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dc.contributor.advisorKattan, Lina
dc.contributor.authorArora, Karan
dc.date2018-02
dc.date.accessioned2018-01-17T22:27:19Z
dc.date.available2018-01-17T22:27:19Z
dc.date.issued2018-01-12
dc.identifier.citationArora, K. (2018). An Integrated Variable Speed Limit with Dynamic Hard Shoulder Running for Urban Freeway Traffic Control (Unpublished master's thesis). University of Calgary, Calgary, AB.en_US
dc.identifier.urihttp://hdl.handle.net/1880/106265
dc.description.abstractMany urban road transportation systems currently face serious problems regarding safety, along with issues of capacity shortage and unreliability. These factors not only have a local and direct effect on the transportation system in any city, but cause the inefficient use of fuels and as a result environmental pollution. To successfully manage congestion and safety issues using only the existing infrastructure, there is a need for efficient and dynamic traffic management strategies. This thesis introduces a novel dynamic control strategy, which includes the dynamic use of a proactive Variable Speed Limit (VSL) integrated with the dynamic use of Hard Shoulder Running (HSR) and in which both VSL and HSR would be proactively triggered. The “dynamic” nature of this strategy would allow for the optimum utilization of the existing roadway network. Whereas, the “proactive” nature of the trigger would allow for necessary control measures to be taken in advance to avoid the formation of a bottleneck. For traffic prediction, a modified METANET model has been developed which takes into consideration the complex nature of driver’s behavior along with driver’s compliance, capacity drop and posted speed limits. The modified METANET model is more efficient than conventional macroscopic prediction models in detecting the traffic congestions. This dynamic and proactive strategy was tested on Deerfoot Trail using exclusively developed integrated VISSIM-COM-MATLAB interface. A detailed comparison between No VSL, VSL only and VSL-HSR control strategy has been made. Both VSL only and VSL-HSR control strategy were effective in improving the overall network performance. Importantly, VSL-HSR control strategy outperformed the VSL only strategy. The results from this study suggested that with VSL-HSR control strategy, there was a significant increase in both the average speed, by 21.09%, and in vehicle-throughput, by 33.44%. Furthermore, there was a noticeable reduction in the average travel time by 39.98% and in the total number of stops, by 32.43%. Importantly, the safety analysis performed using Surrogate Safety Assessment Model (SSAM) revealed a marked reduction in collisions, by 29.73%.en_US
dc.language.isoenen_US
dc.rightsUniversity of Calgary graduate students retain copyright ownership and moral rights for their thesis. You may use this material in any way that is permitted by the Copyright Act or through licensing that has been assigned to the document. For uses that are not allowable under copyright legislation or licensing, you are required to seek permission.en_US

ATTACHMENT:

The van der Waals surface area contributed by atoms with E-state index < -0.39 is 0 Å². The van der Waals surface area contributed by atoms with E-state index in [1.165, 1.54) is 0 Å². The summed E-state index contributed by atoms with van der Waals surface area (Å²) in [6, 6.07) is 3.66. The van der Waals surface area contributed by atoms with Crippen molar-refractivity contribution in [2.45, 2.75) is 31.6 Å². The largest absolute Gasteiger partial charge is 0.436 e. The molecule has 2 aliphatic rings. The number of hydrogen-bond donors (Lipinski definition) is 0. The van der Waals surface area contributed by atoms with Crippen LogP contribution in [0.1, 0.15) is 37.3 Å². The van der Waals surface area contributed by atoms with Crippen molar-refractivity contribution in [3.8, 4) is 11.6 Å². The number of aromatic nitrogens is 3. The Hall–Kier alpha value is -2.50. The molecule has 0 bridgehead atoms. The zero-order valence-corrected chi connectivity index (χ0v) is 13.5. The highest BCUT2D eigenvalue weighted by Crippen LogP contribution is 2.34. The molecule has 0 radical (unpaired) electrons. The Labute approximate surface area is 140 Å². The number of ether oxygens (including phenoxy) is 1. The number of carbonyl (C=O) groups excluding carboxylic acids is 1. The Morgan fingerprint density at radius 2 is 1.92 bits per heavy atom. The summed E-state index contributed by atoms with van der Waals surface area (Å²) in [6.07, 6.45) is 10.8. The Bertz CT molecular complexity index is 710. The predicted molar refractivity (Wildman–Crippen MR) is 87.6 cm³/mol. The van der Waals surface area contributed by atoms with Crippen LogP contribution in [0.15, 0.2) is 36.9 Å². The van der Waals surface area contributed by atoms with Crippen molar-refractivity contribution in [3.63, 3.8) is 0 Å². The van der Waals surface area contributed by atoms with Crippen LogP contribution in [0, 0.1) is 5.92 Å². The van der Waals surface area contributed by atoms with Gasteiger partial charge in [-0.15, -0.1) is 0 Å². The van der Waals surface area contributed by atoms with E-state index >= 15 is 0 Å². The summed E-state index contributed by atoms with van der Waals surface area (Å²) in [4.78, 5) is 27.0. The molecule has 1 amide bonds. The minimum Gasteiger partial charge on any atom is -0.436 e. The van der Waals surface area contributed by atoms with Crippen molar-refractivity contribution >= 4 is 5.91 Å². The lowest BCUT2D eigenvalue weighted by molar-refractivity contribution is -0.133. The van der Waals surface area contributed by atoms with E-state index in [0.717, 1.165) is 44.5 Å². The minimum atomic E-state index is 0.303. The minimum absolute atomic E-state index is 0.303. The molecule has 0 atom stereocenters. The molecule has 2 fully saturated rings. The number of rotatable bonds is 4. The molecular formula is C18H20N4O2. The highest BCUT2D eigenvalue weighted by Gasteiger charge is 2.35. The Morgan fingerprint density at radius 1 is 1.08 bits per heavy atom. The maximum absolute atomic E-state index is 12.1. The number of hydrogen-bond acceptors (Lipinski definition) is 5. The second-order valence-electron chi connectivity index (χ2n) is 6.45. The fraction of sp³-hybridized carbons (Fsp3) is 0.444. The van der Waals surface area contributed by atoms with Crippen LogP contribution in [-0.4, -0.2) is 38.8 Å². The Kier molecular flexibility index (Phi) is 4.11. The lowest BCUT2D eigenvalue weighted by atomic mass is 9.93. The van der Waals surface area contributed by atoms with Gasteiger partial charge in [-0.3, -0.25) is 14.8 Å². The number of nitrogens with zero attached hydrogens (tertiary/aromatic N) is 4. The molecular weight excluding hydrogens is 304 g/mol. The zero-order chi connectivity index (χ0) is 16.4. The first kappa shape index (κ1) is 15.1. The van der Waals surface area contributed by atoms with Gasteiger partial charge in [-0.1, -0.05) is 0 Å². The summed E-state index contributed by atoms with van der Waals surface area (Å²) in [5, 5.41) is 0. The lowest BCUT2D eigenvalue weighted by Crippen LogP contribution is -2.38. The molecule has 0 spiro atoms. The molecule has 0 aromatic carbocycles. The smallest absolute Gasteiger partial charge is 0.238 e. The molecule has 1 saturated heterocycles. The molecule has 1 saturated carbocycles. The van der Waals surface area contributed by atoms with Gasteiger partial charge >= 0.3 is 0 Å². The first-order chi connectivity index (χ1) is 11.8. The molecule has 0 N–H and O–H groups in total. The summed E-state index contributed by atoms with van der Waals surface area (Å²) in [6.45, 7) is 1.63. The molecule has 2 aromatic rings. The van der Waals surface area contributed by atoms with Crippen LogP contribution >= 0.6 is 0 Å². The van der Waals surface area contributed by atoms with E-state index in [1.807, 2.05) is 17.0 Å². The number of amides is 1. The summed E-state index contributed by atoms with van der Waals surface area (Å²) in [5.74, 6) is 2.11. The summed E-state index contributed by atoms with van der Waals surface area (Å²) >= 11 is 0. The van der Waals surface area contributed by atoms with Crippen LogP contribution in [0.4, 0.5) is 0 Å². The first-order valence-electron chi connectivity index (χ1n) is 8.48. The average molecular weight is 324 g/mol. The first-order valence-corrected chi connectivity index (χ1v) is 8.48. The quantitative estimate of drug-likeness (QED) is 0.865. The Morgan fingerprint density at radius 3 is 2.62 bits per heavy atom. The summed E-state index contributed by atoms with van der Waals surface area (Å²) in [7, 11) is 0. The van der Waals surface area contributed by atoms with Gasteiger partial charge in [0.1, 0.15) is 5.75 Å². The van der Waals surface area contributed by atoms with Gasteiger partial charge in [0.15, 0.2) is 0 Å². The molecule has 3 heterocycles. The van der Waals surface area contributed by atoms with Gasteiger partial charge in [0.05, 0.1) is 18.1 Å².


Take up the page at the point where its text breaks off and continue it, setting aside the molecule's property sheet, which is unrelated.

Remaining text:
dc.subjectVariable Speed Limiten_US
dc.subjectHard Shoulder Runningen_US
dc.subjectTemporary Use of Peak Period Shoulder Laneen_US
dc.subjectMicrosimulationen_US
dc.subjectMacroscopicen_US
dc.subjectOptimizationen_US
dc.subjectDriver Behavioren_US
dc.subjectDeerfoot Trailen_US
dc.subjectVISSIM COMen_US
dc.subjectSSAMen_US
dc.subjectMETANETen_US
dc.subjectIntegrated Control Strategyen_US
dc.subjectTraffic Managementen_US
dc.subject.classificationSociology--Transportationen_US
dc.subject.classificationUrban and Regional Planningen_US
dc.subject.classificationComputer Scienceen_US
dc.subject.classificationEngineeringen_US
dc.subject.classificationEngineering--Civilen_US
dc.titleAn Integrated Variable Speed Limit with Dynamic Hard Shoulder Running for Urban Freeway Traffic Controlen_US
dc.typemaster thesisen_US
dc.publisher.facultySchulich School of Engineeringen_US
dc.publisher.institutionUniversity of Calgaryen
dc.identifier.doihttp://dx.doi.org/10.11575/PRISM/5346
thesis.degree.nameMaster of Science (MSc)en_US
thesis.degree.disciplineEngineering – Civilen_US
thesis.degree.grantorUniversity of Calgaryen_US
dc.contributor.committeememberWirasinghe, Sumedha Chandana
dc.contributor.committeememberPriest, Jeffrey Alan
dc.contributor.committeememberDe Barros, Alexandre Gomes
ucalgary.thesis.checklistI confirm that I have submitted all of the required forms to Faculty of Graduate Studies.en_US
ucalgary.item.requestcopytrue


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University of Calgary graduate students retain copyright ownership and moral rights for their thesis. You may use this material in any way that is permitted by the Copyright Act or through licensing that has been assigned to the document. For uses that are not allowable under copyright legislation or licensing, you are required to seek permission.